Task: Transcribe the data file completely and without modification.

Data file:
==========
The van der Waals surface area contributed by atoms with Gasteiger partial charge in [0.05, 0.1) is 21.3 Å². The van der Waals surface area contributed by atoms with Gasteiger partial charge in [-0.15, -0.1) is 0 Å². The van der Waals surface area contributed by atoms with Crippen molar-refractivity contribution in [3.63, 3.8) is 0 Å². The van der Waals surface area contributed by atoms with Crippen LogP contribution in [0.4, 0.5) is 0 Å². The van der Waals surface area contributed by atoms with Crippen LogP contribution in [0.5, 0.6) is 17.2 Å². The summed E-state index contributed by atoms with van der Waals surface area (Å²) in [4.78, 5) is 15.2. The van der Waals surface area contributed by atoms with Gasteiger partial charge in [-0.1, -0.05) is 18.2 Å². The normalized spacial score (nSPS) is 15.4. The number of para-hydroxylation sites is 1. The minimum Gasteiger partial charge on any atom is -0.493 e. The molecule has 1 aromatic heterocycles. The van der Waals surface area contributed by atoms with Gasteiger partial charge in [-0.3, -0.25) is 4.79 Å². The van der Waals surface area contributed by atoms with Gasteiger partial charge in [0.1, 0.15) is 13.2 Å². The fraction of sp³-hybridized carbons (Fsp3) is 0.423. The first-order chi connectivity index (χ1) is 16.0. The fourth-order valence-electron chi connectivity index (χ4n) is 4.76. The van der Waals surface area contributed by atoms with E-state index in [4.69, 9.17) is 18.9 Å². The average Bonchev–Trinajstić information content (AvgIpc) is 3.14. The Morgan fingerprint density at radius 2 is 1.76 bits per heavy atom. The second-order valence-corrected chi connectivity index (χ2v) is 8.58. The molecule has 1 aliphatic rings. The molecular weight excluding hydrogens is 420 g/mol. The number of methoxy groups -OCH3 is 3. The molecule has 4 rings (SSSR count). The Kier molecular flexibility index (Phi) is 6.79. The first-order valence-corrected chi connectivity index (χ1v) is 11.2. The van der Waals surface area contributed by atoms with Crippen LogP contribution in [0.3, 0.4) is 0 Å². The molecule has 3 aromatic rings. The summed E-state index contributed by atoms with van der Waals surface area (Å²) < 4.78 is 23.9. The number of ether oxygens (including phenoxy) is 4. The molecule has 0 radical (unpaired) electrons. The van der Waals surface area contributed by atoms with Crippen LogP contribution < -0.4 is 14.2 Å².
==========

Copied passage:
The van der Waals surface area contributed by atoms with Gasteiger partial charge in [0.05, 0.1) is 21.3 Å². The van der Waals surface area contributed by atoms with Gasteiger partial charge in [-0.15, -0.1) is 0 Å². The van der Waals surface area contributed by atoms with Crippen molar-refractivity contribution in [3.63, 3.8) is 0 Å². The van der Waals surface area contributed by atoms with Crippen LogP contribution in [0.4, 0.5) is 0 Å². The van der Waals surface area contributed by atoms with Crippen LogP contribution in [0.5, 0.6) is 17.2 Å². The summed E-state index contributed by atoms with van der Waals surface area (Å²) in [4.78, 5) is 15.2. The van der Waals surface area contributed by atoms with Gasteiger partial charge in [-0.1, -0.05) is 18.2 Å². The normalized spacial score (nSPS) is 15.4. The number of para-hydroxylation sites is 1. The minimum Gasteiger partial charge on any atom is -0.493 e. The molecule has 1 aromatic heterocycles. The van der Waals surface area contributed by atoms with Gasteiger partial charge in [-0.3, -0.25) is 4.79 Å². The van der Waals surface area contributed by atoms with Gasteiger partial charge in [0.1, 0.15) is 13.2 Å². The fraction of sp³-hybridized carbons (Fsp3) is 0.423. The first-order chi connectivity index (χ1) is 16.0. The fourth-order valence-electron chi connectivity index (χ4n) is 4.76. The van der Waals surface area contributed by atoms with E-state index in [4.69, 9.17) is 18.9 Å². The average Bonchev–Trinajstić information content (AvgIpc) is 3.14. The Morgan fingerprint density at radius 2 is 1.76 bits per heavy atom. The second-order valence-corrected chi connectivity index (χ2v) is 8.58. The molecule has 1 aliphatic rings. The molecular weight excluding hydrogens is 420 g/mol. The number of methoxy groups -OCH3 is 3. The molecule has 4 rings (SSSR count). The Kier molecular flexibility index (Phi) is 6.79. The first-order valence-corrected chi connectivity index (χ1v) is 11.2. The van der Waals surface area contributed by atoms with Crippen LogP contribution in [0.3, 0.4) is 0 Å². The molecule has 3 aromatic rings. The summed E-state index contributed by atoms with van der Waals surface area (Å²) < 4.78 is 23.9. The number of ether oxygens (including phenoxy) is 4. The molecule has 0 radical (unpaired) electrons. The van der Waals surface area contributed by atoms with Crippen LogP contribution < -0.4 is 14.2 Å².